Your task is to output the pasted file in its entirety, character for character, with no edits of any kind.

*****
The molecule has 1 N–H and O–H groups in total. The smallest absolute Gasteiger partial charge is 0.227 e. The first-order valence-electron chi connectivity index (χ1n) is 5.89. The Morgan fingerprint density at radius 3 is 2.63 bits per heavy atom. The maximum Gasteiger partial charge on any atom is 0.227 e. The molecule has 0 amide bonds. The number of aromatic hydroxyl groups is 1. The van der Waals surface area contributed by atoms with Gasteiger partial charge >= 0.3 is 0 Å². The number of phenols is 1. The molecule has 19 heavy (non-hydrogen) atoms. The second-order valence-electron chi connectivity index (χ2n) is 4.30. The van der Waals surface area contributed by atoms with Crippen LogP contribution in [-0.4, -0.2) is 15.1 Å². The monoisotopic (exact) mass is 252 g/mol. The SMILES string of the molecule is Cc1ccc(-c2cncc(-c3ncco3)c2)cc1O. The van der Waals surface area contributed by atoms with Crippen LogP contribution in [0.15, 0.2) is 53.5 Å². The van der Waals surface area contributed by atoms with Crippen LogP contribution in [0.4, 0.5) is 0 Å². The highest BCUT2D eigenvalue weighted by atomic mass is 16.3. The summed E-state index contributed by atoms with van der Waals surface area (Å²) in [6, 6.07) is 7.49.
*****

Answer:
The molecule has 1 N–H and O–H groups in total. The smallest absolute Gasteiger partial charge is 0.227 e. The first-order valence-electron chi connectivity index (χ1n) is 5.89. The Morgan fingerprint density at radius 3 is 2.63 bits per heavy atom. The maximum Gasteiger partial charge on any atom is 0.227 e. The molecule has 0 amide bonds. The number of aromatic hydroxyl groups is 1. The van der Waals surface area contributed by atoms with Gasteiger partial charge >= 0.3 is 0 Å². The number of phenols is 1. The molecule has 19 heavy (non-hydrogen) atoms. The second-order valence-electron chi connectivity index (χ2n) is 4.30. The van der Waals surface area contributed by atoms with Crippen LogP contribution in [-0.4, -0.2) is 15.1 Å². The monoisotopic (exact) mass is 252 g/mol. The SMILES string of the molecule is Cc1ccc(-c2cncc(-c3ncco3)c2)cc1O. The van der Waals surface area contributed by atoms with Crippen LogP contribution in [0.15, 0.2) is 53.5 Å². The van der Waals surface area contributed by atoms with Crippen LogP contribution in [0.4, 0.5) is 0 Å². The highest BCUT2D eigenvalue weighted by atomic mass is 16.3. The summed E-state index contributed by atoms with van der Waals surface area (Å²) in [6, 6.07) is 7.49.